The fado is a traditional music genre typical of Lisbon, Porto and Coimbra. The tradition is very much alive, thanks to the talent of musicians and to the emotional appeal of this music.
There are many places in Lisbon to hear fado, and they are not (or at least not all of them) meant for tourists only. The person who invited me here is a fond lover of fado music, and had experimented several places in Lisbon, but he marked the Clube de Fado as the one where he heard the best music.
I had never heard live performances before, and I knew the fado only through recordings. I was impressed by the artists I heard in this place.
The Clube de Fado is a restaurant (the food is good but not memorable), various singers perform at intervals of about 30 minutes. During their performances most of the lights are turned off, in order to create silence. The normal eating and chatting is resumed after the 4 or 5 songs of each performance are finished.
It is open from 7 pm to 2 am
Dress Code: Serious but not too formal
Largo do Chafariz do Dentro hosts several fado restaurants. We had bad food but good fado singers in one of these restaurants. It was left of the square looking uphill; The Parreirinha in the center uphill should be much better i read somewhere.....
We paid about 50 euro a head for a dinner that would be 12 euro elsewhere. Portions were small. The music (5 different performers traveling from restaurant to restaurant) was very satisfying.
The Largo host also the Fado museum, which is a nice late afternoon trip for one hour.
Dress Code: Just behave !
In our Fado restaurants where 3 drunken Swedisch people (EEC emplyees ?). They behaved themselves terrible; my wife was able to prevent me trowings things to them or worse.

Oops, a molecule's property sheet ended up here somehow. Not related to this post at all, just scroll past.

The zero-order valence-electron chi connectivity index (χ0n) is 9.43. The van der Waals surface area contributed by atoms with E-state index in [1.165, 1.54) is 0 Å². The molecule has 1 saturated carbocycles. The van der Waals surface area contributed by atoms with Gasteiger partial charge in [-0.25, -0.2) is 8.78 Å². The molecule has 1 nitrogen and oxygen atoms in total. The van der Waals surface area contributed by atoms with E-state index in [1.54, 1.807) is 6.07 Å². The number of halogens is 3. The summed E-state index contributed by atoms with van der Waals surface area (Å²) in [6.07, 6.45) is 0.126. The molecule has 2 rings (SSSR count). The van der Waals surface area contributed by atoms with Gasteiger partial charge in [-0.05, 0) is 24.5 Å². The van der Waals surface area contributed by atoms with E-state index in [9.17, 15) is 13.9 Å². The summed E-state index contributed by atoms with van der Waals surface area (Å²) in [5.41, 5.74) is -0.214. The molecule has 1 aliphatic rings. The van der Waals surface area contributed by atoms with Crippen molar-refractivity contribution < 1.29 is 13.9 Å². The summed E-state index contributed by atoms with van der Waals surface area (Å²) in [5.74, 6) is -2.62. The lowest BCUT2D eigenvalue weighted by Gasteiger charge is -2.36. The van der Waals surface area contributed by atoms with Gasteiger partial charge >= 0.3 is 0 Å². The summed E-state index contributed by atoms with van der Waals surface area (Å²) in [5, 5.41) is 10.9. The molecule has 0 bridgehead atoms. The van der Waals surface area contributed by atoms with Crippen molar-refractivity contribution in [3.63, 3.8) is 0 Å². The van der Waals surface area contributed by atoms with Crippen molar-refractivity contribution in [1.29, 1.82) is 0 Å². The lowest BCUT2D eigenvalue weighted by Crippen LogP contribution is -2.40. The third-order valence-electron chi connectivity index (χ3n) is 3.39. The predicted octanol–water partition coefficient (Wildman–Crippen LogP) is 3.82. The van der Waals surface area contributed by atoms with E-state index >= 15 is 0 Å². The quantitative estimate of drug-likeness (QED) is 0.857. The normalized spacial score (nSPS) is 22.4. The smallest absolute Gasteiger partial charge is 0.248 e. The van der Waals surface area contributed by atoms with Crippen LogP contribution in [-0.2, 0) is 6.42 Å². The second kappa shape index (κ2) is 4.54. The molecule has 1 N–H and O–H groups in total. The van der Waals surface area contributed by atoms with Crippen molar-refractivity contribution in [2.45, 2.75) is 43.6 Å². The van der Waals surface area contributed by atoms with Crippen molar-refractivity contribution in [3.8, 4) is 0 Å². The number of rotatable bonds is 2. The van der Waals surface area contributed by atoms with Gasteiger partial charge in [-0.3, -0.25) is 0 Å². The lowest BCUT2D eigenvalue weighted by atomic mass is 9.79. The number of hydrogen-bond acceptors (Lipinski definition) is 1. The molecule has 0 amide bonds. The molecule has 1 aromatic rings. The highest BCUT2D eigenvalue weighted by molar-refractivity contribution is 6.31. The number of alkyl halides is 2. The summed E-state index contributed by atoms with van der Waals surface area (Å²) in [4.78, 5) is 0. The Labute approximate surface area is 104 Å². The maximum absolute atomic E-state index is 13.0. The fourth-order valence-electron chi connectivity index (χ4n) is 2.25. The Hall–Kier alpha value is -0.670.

The nostalgic sounds of fado, Portuguese "songs of sorrow," are at their best in Lisbon--the capital attracts the greatest fadistas (fado singers) in the world. Fado is high art in Portugal, so don't plan to carry on a private conversation during a show--it's bad form.
Most of the authentic fado clubs cluster in the Bairro Alto and in the Alfama, between St. George's Castle and the docks. You can "fado hop" between the two quarters.
Dress Code: I recommend well dressed.
We couldn't visit Lisbon without at least one night out listening to fado music. This place, a low-key restaurant with singers and musicians standing in one corner, was totally great. Although there were some tourists there, there were plenty of Portuguese people too.
The best part was that in addition to professional singers, one of the waitresses and one of the cooks sang too. The waitress was so talented that I bought a CD from her.
While there is no cover charge, the food and drink prices are much higher than in a comparable restaurant without music. Whereas our other meals cost no more than about 15 euros per person, at this place we paid 66 euros for two (with a bottle of wine). It's still a very reasonable price to pay for an entire evening of entertainment and food.
Dress Code: Casual
There are some that are very touristy and tacky but we visited Adega do Ribatejo on Rua Diaro de Noticias 23. All of the staff has a part to play, including the cooks. The food was tasty and it seemed to be very popular with locals. We didn’t understand a word of the opera type singing but the atmosphere was brilliant and it didn’t seem to matter in the slightest. We guessed that they were singing mostly about unrequited love.
Dress Code: Casual.
A famous, but nevertheless not over-touristic Fado house is Café LUSO in the Bairro Alto.
They had all the great names of Portuguese fado history, e.g. Amália Rodrigues whose career started here, and today it's owned by singer Filipe Acácio.
Intense Fado music at its very best, and the setting (a vaulted cellar from the 17th century in a house that even survived the 1755 earthquake) with its mystical atmosphere adds to it.
Small dishes to go with the music, for example mountain cheese with bread chips, and excellent Portuguese wines.
At many of the Fado clubs and restaurants you will be entertained by colourful attired dancers performing a variety of cultural dances from the different regions of Portugal.
There are some good live FADO music (typical in Portugal) in Barrio Alto. But a friend of mine told me that the best one is near the Se (cathedral). If you find it ...
Despite the fact that my fado experience wasn't good at all, I'd still recommend talking to a local and finding a good, affordable place to see a show. All the hype has to be somewhat justified.